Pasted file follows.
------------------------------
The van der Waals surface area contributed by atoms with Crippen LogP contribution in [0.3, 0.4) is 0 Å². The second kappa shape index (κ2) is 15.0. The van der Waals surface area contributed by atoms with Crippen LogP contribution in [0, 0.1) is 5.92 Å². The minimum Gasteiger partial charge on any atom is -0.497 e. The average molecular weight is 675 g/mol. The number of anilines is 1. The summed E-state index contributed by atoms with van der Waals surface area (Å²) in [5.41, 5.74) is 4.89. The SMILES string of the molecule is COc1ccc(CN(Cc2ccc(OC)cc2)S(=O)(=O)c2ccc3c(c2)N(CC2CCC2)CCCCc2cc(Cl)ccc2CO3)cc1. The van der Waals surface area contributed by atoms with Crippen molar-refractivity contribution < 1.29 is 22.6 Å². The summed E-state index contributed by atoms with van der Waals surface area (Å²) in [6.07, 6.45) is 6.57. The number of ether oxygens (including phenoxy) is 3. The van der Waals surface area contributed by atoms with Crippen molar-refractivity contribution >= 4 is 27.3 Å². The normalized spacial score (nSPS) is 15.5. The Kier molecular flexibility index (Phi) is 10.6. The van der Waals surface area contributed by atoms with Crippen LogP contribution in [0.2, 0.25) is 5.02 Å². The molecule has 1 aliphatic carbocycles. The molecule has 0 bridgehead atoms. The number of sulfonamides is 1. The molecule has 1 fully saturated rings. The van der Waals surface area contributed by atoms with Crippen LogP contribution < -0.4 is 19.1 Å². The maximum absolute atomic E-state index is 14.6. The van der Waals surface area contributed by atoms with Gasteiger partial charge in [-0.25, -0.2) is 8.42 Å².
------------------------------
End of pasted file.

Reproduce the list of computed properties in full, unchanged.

The van der Waals surface area contributed by atoms with Crippen LogP contribution in [0.3, 0.4) is 0 Å². The second kappa shape index (κ2) is 15.0. The van der Waals surface area contributed by atoms with Crippen LogP contribution in [0, 0.1) is 5.92 Å². The minimum Gasteiger partial charge on any atom is -0.497 e. The average molecular weight is 675 g/mol. The number of anilines is 1. The summed E-state index contributed by atoms with van der Waals surface area (Å²) in [5.41, 5.74) is 4.89. The SMILES string of the molecule is COc1ccc(CN(Cc2ccc(OC)cc2)S(=O)(=O)c2ccc3c(c2)N(CC2CCC2)CCCCc2cc(Cl)ccc2CO3)cc1. The van der Waals surface area contributed by atoms with Crippen molar-refractivity contribution < 1.29 is 22.6 Å². The summed E-state index contributed by atoms with van der Waals surface area (Å²) in [6.07, 6.45) is 6.57. The number of ether oxygens (including phenoxy) is 3. The van der Waals surface area contributed by atoms with Crippen molar-refractivity contribution >= 4 is 27.3 Å². The normalized spacial score (nSPS) is 15.5. The Kier molecular flexibility index (Phi) is 10.6. The van der Waals surface area contributed by atoms with Crippen LogP contribution in [0.2, 0.25) is 5.02 Å². The molecule has 1 aliphatic carbocycles. The molecule has 0 bridgehead atoms. The number of sulfonamides is 1. The molecule has 1 fully saturated rings. The van der Waals surface area contributed by atoms with Crippen LogP contribution < -0.4 is 19.1 Å². The maximum absolute atomic E-state index is 14.6. The van der Waals surface area contributed by atoms with Gasteiger partial charge in [-0.25, -0.2) is 8.42 Å².